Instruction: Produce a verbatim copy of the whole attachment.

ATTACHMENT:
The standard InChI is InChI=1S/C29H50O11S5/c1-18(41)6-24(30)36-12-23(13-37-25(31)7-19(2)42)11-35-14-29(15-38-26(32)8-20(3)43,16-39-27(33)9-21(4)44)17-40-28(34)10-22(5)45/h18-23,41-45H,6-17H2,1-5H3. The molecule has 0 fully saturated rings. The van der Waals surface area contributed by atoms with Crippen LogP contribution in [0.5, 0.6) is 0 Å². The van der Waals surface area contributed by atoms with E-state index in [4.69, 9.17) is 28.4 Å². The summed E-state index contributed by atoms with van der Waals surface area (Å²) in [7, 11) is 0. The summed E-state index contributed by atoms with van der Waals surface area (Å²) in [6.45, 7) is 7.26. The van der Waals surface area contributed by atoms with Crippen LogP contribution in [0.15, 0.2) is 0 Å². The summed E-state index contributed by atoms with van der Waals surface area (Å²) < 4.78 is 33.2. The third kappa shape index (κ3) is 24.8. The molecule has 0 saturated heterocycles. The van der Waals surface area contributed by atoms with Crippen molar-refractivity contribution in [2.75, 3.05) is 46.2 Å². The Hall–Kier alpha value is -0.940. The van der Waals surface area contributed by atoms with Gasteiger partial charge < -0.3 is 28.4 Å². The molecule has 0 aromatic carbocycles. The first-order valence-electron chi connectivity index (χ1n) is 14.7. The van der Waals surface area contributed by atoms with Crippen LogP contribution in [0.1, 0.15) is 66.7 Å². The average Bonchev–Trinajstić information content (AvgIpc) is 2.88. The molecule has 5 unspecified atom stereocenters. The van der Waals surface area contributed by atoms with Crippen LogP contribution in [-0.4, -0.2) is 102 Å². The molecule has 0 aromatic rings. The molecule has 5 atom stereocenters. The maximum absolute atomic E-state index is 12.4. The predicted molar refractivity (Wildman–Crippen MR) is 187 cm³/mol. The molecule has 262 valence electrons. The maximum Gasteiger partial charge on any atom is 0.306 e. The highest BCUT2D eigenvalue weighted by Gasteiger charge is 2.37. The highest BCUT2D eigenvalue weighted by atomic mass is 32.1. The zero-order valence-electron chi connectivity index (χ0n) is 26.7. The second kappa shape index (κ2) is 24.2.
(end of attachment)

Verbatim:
The standard InChI is InChI=1S/C29H50O11S5/c1-18(41)6-24(30)36-12-23(13-37-25(31)7-19(2)42)11-35-14-29(15-38-26(32)8-20(3)43,16-39-27(33)9-21(4)44)17-40-28(34)10-22(5)45/h18-23,41-45H,6-17H2,1-5H3. The molecule has 0 fully saturated rings. The van der Waals surface area contributed by atoms with Crippen LogP contribution in [0.5, 0.6) is 0 Å². The van der Waals surface area contributed by atoms with E-state index in [4.69, 9.17) is 28.4 Å². The summed E-state index contributed by atoms with van der Waals surface area (Å²) in [7, 11) is 0. The summed E-state index contributed by atoms with van der Waals surface area (Å²) in [6.45, 7) is 7.26. The van der Waals surface area contributed by atoms with Crippen LogP contribution in [0.15, 0.2) is 0 Å². The summed E-state index contributed by atoms with van der Waals surface area (Å²) < 4.78 is 33.2. The third kappa shape index (κ3) is 24.8. The molecule has 0 saturated heterocycles. The van der Waals surface area contributed by atoms with Crippen molar-refractivity contribution in [2.75, 3.05) is 46.2 Å². The Hall–Kier alpha value is -0.940. The van der Waals surface area contributed by atoms with Gasteiger partial charge < -0.3 is 28.4 Å². The molecule has 0 aromatic carbocycles. The first-order valence-electron chi connectivity index (χ1n) is 14.7. The van der Waals surface area contributed by atoms with Crippen LogP contribution in [0.1, 0.15) is 66.7 Å². The average Bonchev–Trinajstić information content (AvgIpc) is 2.88. The molecule has 5 unspecified atom stereocenters. The van der Waals surface area contributed by atoms with Crippen LogP contribution in [-0.4, -0.2) is 102 Å². The molecule has 0 aromatic rings. The molecule has 5 atom stereocenters. The maximum absolute atomic E-state index is 12.4. The predicted molar refractivity (Wildman–Crippen MR) is 187 cm³/mol. The molecule has 262 valence electrons. The maximum Gasteiger partial charge on any atom is 0.306 e. The highest BCUT2D eigenvalue weighted by Gasteiger charge is 2.37. The highest BCUT2D eigenvalue weighted by atomic mass is 32.1. The zero-order valence-electron chi connectivity index (χ0n) is 26.7. The second kappa shape index (κ2) is 24.2.